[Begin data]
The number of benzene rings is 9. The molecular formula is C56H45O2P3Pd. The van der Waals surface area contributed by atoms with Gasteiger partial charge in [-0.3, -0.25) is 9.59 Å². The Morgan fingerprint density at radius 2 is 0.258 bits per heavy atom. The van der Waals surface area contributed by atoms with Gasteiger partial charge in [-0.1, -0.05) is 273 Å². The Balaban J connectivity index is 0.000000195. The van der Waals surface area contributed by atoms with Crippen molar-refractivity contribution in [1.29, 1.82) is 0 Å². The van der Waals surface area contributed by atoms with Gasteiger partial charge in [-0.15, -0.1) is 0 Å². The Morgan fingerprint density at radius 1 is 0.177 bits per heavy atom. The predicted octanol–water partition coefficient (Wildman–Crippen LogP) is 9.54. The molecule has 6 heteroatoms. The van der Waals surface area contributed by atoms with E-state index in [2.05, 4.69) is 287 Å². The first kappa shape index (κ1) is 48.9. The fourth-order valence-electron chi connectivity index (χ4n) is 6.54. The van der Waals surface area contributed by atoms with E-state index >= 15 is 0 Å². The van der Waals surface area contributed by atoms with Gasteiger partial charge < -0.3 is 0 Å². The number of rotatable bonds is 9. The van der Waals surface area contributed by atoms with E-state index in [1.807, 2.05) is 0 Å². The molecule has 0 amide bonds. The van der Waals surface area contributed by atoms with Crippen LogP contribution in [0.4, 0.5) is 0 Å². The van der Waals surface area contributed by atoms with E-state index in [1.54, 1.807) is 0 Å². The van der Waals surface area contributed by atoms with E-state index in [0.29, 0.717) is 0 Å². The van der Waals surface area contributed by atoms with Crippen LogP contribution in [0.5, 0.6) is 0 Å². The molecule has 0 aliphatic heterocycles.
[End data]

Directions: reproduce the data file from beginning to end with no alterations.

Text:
The number of benzene rings is 9. The molecular formula is C56H45O2P3Pd. The van der Waals surface area contributed by atoms with Gasteiger partial charge in [-0.3, -0.25) is 9.59 Å². The Morgan fingerprint density at radius 2 is 0.258 bits per heavy atom. The van der Waals surface area contributed by atoms with Gasteiger partial charge in [-0.1, -0.05) is 273 Å². The Balaban J connectivity index is 0.000000195. The van der Waals surface area contributed by atoms with Crippen molar-refractivity contribution in [1.29, 1.82) is 0 Å². The van der Waals surface area contributed by atoms with Gasteiger partial charge in [-0.15, -0.1) is 0 Å². The Morgan fingerprint density at radius 1 is 0.177 bits per heavy atom. The predicted octanol–water partition coefficient (Wildman–Crippen LogP) is 9.54. The molecule has 6 heteroatoms. The van der Waals surface area contributed by atoms with E-state index in [2.05, 4.69) is 287 Å². The first kappa shape index (κ1) is 48.9. The fourth-order valence-electron chi connectivity index (χ4n) is 6.54. The van der Waals surface area contributed by atoms with E-state index >= 15 is 0 Å². The van der Waals surface area contributed by atoms with Gasteiger partial charge < -0.3 is 0 Å². The number of rotatable bonds is 9. The van der Waals surface area contributed by atoms with E-state index in [1.807, 2.05) is 0 Å². The molecule has 0 amide bonds. The van der Waals surface area contributed by atoms with Crippen LogP contribution in [0.4, 0.5) is 0 Å². The van der Waals surface area contributed by atoms with E-state index in [1.54, 1.807) is 0 Å². The van der Waals surface area contributed by atoms with E-state index in [0.29, 0.717) is 0 Å². The van der Waals surface area contributed by atoms with Crippen LogP contribution in [0.5, 0.6) is 0 Å². The molecule has 0 aliphatic heterocycles.